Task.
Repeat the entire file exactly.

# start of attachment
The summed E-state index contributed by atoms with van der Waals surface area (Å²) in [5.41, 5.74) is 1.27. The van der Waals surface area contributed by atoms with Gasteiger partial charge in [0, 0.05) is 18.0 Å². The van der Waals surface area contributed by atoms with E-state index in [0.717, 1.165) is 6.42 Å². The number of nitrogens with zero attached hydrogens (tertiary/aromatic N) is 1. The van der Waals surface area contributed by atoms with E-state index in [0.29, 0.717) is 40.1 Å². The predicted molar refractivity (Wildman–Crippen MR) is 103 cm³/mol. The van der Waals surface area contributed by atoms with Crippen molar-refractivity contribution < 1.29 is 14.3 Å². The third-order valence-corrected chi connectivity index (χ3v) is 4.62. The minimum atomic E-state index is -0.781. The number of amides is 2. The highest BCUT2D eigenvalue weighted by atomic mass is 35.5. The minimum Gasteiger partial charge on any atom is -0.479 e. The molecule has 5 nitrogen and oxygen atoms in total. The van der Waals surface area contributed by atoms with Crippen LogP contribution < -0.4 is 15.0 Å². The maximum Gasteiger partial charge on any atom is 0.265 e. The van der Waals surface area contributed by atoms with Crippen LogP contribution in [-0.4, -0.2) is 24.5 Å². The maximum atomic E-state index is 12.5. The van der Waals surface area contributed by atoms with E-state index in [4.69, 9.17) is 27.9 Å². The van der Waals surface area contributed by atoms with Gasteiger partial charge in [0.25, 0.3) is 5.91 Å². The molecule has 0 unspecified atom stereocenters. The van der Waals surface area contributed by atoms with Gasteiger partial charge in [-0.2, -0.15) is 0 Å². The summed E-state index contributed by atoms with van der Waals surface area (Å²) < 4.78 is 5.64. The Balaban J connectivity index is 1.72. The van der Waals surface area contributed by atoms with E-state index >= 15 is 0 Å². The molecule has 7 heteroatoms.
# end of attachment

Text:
The summed E-state index contributed by atoms with van der Waals surface area (Å²) in [5.41, 5.74) is 1.27. The van der Waals surface area contributed by atoms with Gasteiger partial charge in [0, 0.05) is 18.0 Å². The van der Waals surface area contributed by atoms with E-state index in [0.717, 1.165) is 6.42 Å². The number of nitrogens with zero attached hydrogens (tertiary/aromatic N) is 1. The van der Waals surface area contributed by atoms with E-state index in [0.29, 0.717) is 40.1 Å². The predicted molar refractivity (Wildman–Crippen MR) is 103 cm³/mol. The van der Waals surface area contributed by atoms with Crippen molar-refractivity contribution < 1.29 is 14.3 Å². The third-order valence-corrected chi connectivity index (χ3v) is 4.62. The minimum atomic E-state index is -0.781. The number of amides is 2. The highest BCUT2D eigenvalue weighted by atomic mass is 35.5. The minimum Gasteiger partial charge on any atom is -0.479 e. The molecule has 5 nitrogen and oxygen atoms in total. The van der Waals surface area contributed by atoms with Crippen LogP contribution < -0.4 is 15.0 Å². The maximum Gasteiger partial charge on any atom is 0.265 e. The van der Waals surface area contributed by atoms with Crippen LogP contribution in [-0.4, -0.2) is 24.5 Å². The maximum atomic E-state index is 12.5. The van der Waals surface area contributed by atoms with E-state index in [4.69, 9.17) is 27.9 Å². The van der Waals surface area contributed by atoms with Gasteiger partial charge in [0.25, 0.3) is 5.91 Å². The molecule has 0 unspecified atom stereocenters. The van der Waals surface area contributed by atoms with Gasteiger partial charge in [-0.2, -0.15) is 0 Å². The summed E-state index contributed by atoms with van der Waals surface area (Å²) < 4.78 is 5.64. The Balaban J connectivity index is 1.72. The van der Waals surface area contributed by atoms with E-state index >= 15 is 0 Å². The molecule has 7 heteroatoms.